Getting Lost with Sarah McDermott

March 18, 2014 by

Over the next few weeks, we’re tracking our resident Sarah McDermott’s artist’s book project (currently untitled). This is the first post in the series. 

DSC_1327When Art-in-Education Artist’s Book Resident Sarah McDermott recently returned to the suburban Washington D.C. area where she grew up, she was struck by all the natural, lush, green space juxtaposed against highly-developed, low-density infrastructure. As an adventure in orienteering, she tried to walk the length of Tripps Run, a highly channelized urban stream that runs through Fairfax County, VA.

But Tripps Run disappears, goes underground and through backyards, and gets directed through a series of narrow pipes. The book taking shape in Sarah’s workspace in our letterpress studio traces the paths she had to take as she tried to follow the stream. In succinct vignettes, the book examines her serendipitous encounters as the area’s 1960s-era infrastructure mediates her experience of the stream.

DSC_1251“I’m interested in critical geography or Marxist geography, in how people construct space,” says Sarah, who was an urban studies major at Brown University and is interested in psychogeographical strategies of navigating and mapping landscapes. “For this book, I’m looking at how we negotiate space with nature, to be able to live alongside it.”

Halfway into her 10-week residency, Sarah has been preparing imagery, meticulously working out binding structures, and making paper from milkweed. Her test drawings, sketched out in panels, bear traces of the comics community in Providence, RI that Sarah was “obsessed with” after graduating. Inspired by the small, artsy city’s DIY ethic of cultural production, she learned to make books and enrolled in graduate school, looking back at comics to examine how to develop a consistent style and move a narrative.DSC_1352

“With a book, you have so many surfaces to play with,” says Sarah, who likes to begin with and transform raw materials. (“Fiber becomes paper, receives print, becomes book,” she writes in her artist’s statement.) “With a book, I get to have my hands in so many different processes and because I approach book arts from a craft perspective that’s important.”

And yet, Sarah often works against a handmade aesthetic, combining machine-made papers with her own hand-pulled sheets, using a graphic illustrative style with emphasis on crisp linework and pops of flat, isolated colors. It’s part of her strategy, a “gotcha!” bait-and-switch.“There’s a certain amount of trickery that I like in my work,” Sarah explains. “We’re so divorced culturally from the process of making things that it’s hard to imagine a book being made with someone’s hands. I want things like handmade paper to sneak up on the reader–for them to realize slowly that elements of the book are completely handmade.”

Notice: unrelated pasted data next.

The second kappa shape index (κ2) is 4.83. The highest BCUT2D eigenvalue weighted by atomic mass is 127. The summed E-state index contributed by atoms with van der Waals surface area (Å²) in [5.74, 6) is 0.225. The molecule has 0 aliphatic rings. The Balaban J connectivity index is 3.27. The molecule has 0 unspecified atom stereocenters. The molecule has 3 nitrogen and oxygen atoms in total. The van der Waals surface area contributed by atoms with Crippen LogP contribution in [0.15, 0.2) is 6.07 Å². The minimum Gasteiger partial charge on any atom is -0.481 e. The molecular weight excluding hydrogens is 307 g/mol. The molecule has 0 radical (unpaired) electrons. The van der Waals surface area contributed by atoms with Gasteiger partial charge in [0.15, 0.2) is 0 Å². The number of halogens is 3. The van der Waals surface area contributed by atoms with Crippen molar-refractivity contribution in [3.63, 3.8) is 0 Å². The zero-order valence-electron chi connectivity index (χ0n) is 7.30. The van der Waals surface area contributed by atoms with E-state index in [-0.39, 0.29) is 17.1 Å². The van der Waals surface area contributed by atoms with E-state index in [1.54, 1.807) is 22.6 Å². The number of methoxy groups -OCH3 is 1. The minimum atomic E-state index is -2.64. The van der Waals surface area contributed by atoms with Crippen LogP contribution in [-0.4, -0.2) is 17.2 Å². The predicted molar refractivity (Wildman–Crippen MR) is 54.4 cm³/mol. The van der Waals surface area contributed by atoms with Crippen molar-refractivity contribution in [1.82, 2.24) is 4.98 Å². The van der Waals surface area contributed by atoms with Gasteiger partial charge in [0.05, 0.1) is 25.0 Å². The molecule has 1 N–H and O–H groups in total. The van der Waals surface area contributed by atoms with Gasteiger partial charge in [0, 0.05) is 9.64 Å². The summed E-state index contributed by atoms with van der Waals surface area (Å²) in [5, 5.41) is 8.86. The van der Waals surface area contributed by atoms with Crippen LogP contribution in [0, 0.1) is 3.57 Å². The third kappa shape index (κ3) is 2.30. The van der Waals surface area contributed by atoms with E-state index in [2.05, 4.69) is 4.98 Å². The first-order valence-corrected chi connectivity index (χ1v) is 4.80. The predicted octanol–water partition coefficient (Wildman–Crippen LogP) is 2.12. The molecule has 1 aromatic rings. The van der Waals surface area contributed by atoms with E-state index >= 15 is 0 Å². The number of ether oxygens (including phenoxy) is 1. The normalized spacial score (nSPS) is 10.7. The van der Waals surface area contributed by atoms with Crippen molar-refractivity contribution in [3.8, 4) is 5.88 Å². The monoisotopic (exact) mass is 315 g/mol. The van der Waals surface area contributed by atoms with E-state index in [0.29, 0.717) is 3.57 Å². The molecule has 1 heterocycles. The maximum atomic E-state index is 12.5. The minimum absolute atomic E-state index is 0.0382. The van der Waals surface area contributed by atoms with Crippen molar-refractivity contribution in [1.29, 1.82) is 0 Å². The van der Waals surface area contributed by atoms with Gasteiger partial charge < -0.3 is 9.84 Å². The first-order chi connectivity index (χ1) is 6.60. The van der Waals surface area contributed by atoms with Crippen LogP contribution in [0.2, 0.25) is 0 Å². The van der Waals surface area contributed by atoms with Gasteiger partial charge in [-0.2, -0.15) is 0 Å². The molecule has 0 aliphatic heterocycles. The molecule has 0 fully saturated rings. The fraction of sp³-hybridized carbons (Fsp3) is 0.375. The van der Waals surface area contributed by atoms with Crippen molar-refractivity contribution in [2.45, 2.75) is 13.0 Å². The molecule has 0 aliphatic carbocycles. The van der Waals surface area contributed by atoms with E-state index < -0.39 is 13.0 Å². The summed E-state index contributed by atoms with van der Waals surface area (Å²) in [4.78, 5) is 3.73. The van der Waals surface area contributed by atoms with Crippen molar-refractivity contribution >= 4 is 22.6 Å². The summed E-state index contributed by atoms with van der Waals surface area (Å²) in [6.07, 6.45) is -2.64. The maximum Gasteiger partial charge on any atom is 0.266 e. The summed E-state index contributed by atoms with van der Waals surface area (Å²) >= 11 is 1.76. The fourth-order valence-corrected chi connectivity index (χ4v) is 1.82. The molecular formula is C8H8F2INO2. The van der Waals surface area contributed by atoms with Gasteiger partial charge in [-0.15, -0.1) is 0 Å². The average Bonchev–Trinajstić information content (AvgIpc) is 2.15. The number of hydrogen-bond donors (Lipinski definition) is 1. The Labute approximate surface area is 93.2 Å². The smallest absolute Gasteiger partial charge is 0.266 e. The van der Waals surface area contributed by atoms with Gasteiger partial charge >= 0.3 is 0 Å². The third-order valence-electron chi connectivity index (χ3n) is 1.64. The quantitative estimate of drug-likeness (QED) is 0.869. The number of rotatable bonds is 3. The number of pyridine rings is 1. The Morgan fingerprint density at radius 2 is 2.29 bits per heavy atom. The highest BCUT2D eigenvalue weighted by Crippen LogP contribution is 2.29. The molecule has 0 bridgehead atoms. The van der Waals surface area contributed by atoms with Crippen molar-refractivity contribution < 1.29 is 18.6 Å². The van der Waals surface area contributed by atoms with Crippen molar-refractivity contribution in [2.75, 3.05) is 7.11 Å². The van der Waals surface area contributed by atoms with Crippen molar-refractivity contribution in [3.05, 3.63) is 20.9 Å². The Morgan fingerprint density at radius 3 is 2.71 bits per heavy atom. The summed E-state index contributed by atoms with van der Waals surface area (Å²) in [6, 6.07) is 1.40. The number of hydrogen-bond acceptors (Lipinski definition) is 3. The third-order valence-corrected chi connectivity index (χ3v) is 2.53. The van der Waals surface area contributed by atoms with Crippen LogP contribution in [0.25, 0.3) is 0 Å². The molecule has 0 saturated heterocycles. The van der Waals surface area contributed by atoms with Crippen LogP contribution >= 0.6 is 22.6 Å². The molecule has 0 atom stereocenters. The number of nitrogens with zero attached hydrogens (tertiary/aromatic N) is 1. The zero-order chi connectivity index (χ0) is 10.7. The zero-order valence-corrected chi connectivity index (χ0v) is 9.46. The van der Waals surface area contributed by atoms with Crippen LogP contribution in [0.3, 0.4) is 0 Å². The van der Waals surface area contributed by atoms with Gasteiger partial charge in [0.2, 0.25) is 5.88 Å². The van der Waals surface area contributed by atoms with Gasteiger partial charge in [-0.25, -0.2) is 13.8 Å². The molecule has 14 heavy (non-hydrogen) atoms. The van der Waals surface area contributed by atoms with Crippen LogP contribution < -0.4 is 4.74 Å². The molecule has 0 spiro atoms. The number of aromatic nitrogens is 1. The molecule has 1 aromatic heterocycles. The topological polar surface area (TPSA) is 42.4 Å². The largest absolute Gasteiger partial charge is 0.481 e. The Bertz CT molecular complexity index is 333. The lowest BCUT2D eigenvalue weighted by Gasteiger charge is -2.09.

It’s in this kind of hybrid, in-between space that Sarah is carving out a practice–straddling the small press and the artist’s book object, the collaborative and the individual, craft and content. She frequently collaborates with writers of experimental fiction and has contributed cover art to the literary magazine Birkensnake. Its low-budget laser-printed interior pages juxtaposed against its often elaborate hand-printed covers, Birkensnake is an extension of Sarah’s goal to evoke delight in a handmade object, especially in unexpected places.

“I really try to elicit wonder through a tactile experience,” Sarah says. “The sense of wonder is what I like about art: it makes you reconsider how things work; it makes the world look a little different.”DSC_1264

In Sarah’s current project, Tripps Run will look different indeed, flattened and fragmented into a series of letterpressed and silkscreened vignettes bound together in a small book that fits easily in the hand (and in the back pocket). It will act as a map for unexpected discovery–taking us along a laundry line, under a sidewalk and past a birthday party–and a record of everyday spatial negotiations in which confusion and disorientation, and maybe even wonder, can arise.

“Growing up, my parents really let us ramble around outside. I think it made me confident in navigating the world,” Sarah says, inking up the Vandercook and testing a range of greens, eager to get started on production. “Taking walks and getting lost is important, because it increases your spatial awareness and your power of observation. This project is about letting yourself get a little lost and then constantly re-grounding yourself in the land.”

Sarah McDermott is a Washington D.C.-based book artist and printmaker who teaches at the Corcoran College of Art and Design in the Art and the Book M.A. Program. She holds an MFA in Book Arts from University of Alabama and has been an artist-in-residence at the Center for Book Arts in New York and Pyramid Atlantic Art Center. Her art-making motto is John Cage’s first rule for students and teachers in art departments: “Find a place you trust and try trusting it for a while.” See more of Sarah’s work at